As with the food reproduction aboard, Om William also noted that today Indonesian food are still a hassle to recreate, due to the lack of proper seasoning ingredients. Unlike Thai chefs that's already have plenty of materials supplied by their country's industries, so in the word of Om William, it's like they're "a painter with all the paint provided", while Indonesian chefs are still struggling with preparing their dishes, sometimes from zero.
Substitution sometimes work, especially when there's Thai community or Asian community in the neighbourhood, as we tend to use similar ingredients, but care must be taken to ensure a correct output. For example, while Rendang Padang might still be created using Thai's coconut milk, we need to double the amount and prolong the cooking time as Thai's coconut milk tend to be lighter than Indonesia's.
Om William also raise the request for Indonesian industries like Kecap Bango to expand their export to the western countries, not to be shy, as it would help Indonesian cooks to recreate Indonesian cuisine correctly, as authentic as possible.
It was an interesting talk and I could sit there listening to his talk for hours, so many insight and opportunities.
Last, it's my turn to introduce the audience into "The Foodie Journey"
Third Session by Bayu Amus, Food Blogger from Epicurina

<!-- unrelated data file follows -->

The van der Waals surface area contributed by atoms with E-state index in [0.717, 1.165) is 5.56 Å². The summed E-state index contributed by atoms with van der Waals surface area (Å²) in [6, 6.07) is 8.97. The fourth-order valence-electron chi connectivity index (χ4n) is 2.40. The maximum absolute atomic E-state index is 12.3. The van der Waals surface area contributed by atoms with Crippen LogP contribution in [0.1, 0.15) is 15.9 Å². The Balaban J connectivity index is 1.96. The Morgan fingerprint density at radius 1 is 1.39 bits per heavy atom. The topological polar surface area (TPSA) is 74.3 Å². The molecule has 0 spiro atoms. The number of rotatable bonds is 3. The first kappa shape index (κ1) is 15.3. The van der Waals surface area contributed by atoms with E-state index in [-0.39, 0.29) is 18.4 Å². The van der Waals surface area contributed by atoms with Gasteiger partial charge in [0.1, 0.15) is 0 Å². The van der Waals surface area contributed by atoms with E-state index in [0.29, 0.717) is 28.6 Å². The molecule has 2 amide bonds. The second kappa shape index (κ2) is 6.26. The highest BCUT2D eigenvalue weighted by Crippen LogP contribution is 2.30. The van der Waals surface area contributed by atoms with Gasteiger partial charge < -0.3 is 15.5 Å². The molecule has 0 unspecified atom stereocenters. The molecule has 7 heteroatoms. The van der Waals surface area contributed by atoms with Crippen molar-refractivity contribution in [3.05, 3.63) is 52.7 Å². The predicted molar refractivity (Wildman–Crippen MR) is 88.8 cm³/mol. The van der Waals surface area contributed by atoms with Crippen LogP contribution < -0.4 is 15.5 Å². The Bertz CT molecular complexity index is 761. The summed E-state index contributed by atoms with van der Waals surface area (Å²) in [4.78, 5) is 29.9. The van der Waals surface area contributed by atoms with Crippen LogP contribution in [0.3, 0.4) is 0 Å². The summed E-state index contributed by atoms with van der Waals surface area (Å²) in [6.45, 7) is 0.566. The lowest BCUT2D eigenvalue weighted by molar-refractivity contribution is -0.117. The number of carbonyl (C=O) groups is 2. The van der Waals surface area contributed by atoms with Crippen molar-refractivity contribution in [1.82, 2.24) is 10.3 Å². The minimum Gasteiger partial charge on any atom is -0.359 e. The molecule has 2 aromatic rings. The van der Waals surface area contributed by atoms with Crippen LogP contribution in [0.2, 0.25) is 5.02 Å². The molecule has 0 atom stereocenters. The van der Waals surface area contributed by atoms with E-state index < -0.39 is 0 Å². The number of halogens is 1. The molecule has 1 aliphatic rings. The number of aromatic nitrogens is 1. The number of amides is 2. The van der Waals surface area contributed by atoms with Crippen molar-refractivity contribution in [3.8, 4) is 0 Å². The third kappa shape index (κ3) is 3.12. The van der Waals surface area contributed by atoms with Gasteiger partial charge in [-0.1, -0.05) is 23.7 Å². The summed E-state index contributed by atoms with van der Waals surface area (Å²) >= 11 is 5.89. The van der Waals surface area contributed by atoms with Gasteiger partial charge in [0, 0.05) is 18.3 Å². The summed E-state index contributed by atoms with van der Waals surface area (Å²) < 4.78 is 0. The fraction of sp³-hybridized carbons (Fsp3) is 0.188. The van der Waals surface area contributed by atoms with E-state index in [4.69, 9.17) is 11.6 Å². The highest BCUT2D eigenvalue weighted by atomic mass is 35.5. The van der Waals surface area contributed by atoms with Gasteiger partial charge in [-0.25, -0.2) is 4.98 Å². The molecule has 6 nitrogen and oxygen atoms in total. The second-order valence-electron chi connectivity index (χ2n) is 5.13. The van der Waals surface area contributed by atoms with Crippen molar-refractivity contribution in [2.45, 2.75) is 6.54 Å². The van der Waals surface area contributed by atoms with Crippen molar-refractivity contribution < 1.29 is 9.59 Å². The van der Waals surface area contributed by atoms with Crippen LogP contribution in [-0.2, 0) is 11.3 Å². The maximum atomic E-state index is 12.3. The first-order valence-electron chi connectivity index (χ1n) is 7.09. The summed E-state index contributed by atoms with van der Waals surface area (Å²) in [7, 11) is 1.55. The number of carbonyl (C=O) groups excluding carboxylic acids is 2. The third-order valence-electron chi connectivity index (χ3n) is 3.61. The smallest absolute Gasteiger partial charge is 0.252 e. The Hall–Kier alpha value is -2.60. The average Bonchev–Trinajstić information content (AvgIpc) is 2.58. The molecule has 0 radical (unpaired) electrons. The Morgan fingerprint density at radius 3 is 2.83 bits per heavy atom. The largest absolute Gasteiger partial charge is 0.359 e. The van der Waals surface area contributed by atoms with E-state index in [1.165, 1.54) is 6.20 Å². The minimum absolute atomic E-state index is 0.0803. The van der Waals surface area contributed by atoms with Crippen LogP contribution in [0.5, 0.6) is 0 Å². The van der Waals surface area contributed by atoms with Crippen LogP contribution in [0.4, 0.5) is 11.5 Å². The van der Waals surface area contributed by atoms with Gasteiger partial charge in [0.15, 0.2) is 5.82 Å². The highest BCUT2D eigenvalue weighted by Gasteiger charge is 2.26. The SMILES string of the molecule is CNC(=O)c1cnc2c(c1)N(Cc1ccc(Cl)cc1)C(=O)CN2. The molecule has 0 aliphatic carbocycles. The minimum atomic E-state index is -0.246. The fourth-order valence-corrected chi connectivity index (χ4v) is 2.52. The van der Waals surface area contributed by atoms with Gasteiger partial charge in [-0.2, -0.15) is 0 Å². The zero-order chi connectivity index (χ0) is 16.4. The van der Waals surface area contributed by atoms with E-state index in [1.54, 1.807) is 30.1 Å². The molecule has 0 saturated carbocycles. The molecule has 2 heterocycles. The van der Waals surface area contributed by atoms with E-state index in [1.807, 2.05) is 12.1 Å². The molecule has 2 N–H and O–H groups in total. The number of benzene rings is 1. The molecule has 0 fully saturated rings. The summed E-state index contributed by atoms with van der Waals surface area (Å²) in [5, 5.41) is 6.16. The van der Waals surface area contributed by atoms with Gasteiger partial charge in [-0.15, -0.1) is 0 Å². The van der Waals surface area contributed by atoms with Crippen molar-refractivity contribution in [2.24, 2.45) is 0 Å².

Borrowing the perspective from Customer Experience Design, I wrapped my presentation in a stages of "The Foodie Journey" that someone would take, starting from a complete stranger, into becoming the prominent promoter of Indonesian Cuisine.
The first part of that journey is the Discovery stage, and this is where someone becomes aware about the existence of Indonesian cuisine, and usually it's done with the help of the mass media, in form of articles or coverage. This is a very important stage of the foodie journey as you can't grow to like or love something unless you know that thing exist. Words of mouth is also a good source of introduction into Indonesian food, and in today's internet connected world, this is where the food bloggers, and foodies take part by actively spreading the Indonesian good food scene to the world.
Read the full disclosure of The Foodie Journey here.
At the moment, sadly Indonesia is currently losing, even in this earliest stage: Discovery. On the internet, a Google Trends research produce an alarming rate of the decreasing popularity for Indonesian cuisine.
While quite a different result was exhibited by the popularity trend for Thai and Korean cuisine:
ConclusionIndonesia have a lot of food bloggers, English speaking ones, which means they can compete head to head with the neighbouring countries' food bloggers. Food bloggers and foodies also practically acts as promoters of Indonesian food to the world, which in turn help educating the international society on what Indonesian cuisine is, and what are the good food available in Indonesia. We can help raising international awareness and interest in Indonesian Cuisine, as well as luring people to visit Indonesia and samples its delicious food.
In turn it will help the government to achieve its target of 20 million tourist visits to Indonesia by 2019, and Indonesia can take pride in one of its biggest cultural heritage: its food. Salam kuliner Indonesia. (byms)
Closing note: One of the necessary skill for a panellist I believe, is to be able to connect with other speaker's talk, find interesting keynotes, then generate insight and correlation on the fly, to be inserted into your own talk. That's why taking notes is always useful.